Late summer can be a good time to buy a new car because the next model year will soon be hitting the dealer lots and prices are often lowered to make room for the incoming vehicles. Prices traditionally peak in April and subsequently fall by July, according to Black Book's valuation data on popular car segments.
Though lease deals are not as seasonal as car financing offers, more than a quarter of vehicles that are driven off dealer lots today are sold through lease programs, according to the car shopping website Edmunds.com.
Leasing may be the right option for some, but others may not qualify because of credit, income or other requirements. Since buying a vehicle is often the second-largest purchase a consumer makes after buying a home, it's important for consumers know what they're getting.
Here are three key questions to answer before deciding whether it makes sense to lease or buy:
How long do you plan to drive the car?
Determine up front how long you want to drive the same vehicle. The average American car is 11 years old, but most drivers will own a car—and finance that ownership—over a shorter period of time. "The average length of ownership is around 65 months, which means most people don't even have the same car once that 72-month loan matures," said Scot Hall, executive vice president of the online marketplace SwapaLease.com. "In leasing you can change your vehicle more frequently and update your technology over a shorter time period and the vehicle remains under warranty during the lease contract." The biggest incentive for many people who decide to lease is that you can drive a brand new, higher-priced and better-equipped vehicle than you might otherwise be able to afford to buy.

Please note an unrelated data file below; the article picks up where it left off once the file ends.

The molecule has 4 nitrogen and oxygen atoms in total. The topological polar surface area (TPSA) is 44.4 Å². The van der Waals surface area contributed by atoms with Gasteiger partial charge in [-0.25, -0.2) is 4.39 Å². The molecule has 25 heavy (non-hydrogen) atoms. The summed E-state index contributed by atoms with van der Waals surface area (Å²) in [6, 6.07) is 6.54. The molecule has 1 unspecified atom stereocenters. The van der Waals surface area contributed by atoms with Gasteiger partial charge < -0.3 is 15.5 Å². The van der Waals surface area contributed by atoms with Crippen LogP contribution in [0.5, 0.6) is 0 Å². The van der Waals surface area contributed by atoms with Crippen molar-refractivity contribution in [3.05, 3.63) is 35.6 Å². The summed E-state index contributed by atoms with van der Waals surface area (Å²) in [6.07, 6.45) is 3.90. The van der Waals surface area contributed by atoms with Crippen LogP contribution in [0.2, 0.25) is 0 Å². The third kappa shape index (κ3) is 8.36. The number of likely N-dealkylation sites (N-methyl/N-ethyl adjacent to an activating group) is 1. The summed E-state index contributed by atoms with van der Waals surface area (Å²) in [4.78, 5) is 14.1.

Read More Suze Orman's road rules for car-buying
How many miles will you be driving on average?
What gets most people at the end of the lease is this: If you drive over the designated miles in your lease agreement, you will incur a penalty, which generally ranges between 15 to 25 cents per mile. It doesn't seem like a lot but it can add up! (I learned this the hard way when I leased my first car and drove it 40 miles a day, commuting from suburban New York to CNBC's New Jersey headquarters.)
How much can you afford to spend on the car? (Remember to calculate the total cost.)
When you lease, you pay only a portion of a vehicle's total value, which is the part of the value that you "use up" during the time you're driving it and this translates into lower monthly payments than buying a vehicle. You have a choice of not making a down payment— a lot of lease offers spread the down payment across the life of the lease. You also pay sales tax only on your monthly payments in most states. And if you are self-employed, you may be able to write off the lease as a business expense deduction come tax time.
But there can be significant financial advantages to buying the car. If you buy the car in cash or once you pay off the loan, you'll be free from making payments. It's your car and you can drive it as often and as much as you'd like without worrying about penalties and mileage limits. Insurance premiums are also typically lower than leasing.
If your monthly budget is tight, and you take out a car loan, buying a car may not work out for you. Monthly payments are generally higher for a loan than for a lease. You typically make a down payment of 10 to 20 percent, pay sales tax on the full purchase price and pay an interest rate determined by your loan company, based on your credit score. Also consider the rapid depreciation of the value of the car as well as repair bills over the years.
Calculators at Edmunds.com, KBB.com and ConsumerReports.org can help you figure out what your monthly payments would be and the total net cost. These websites can also help you find compare prices on cars, while Wantalease.com and Swapalease.com can help with finding deals on new leases.
—By Sharon Epperson, CNBC personal finance correspondent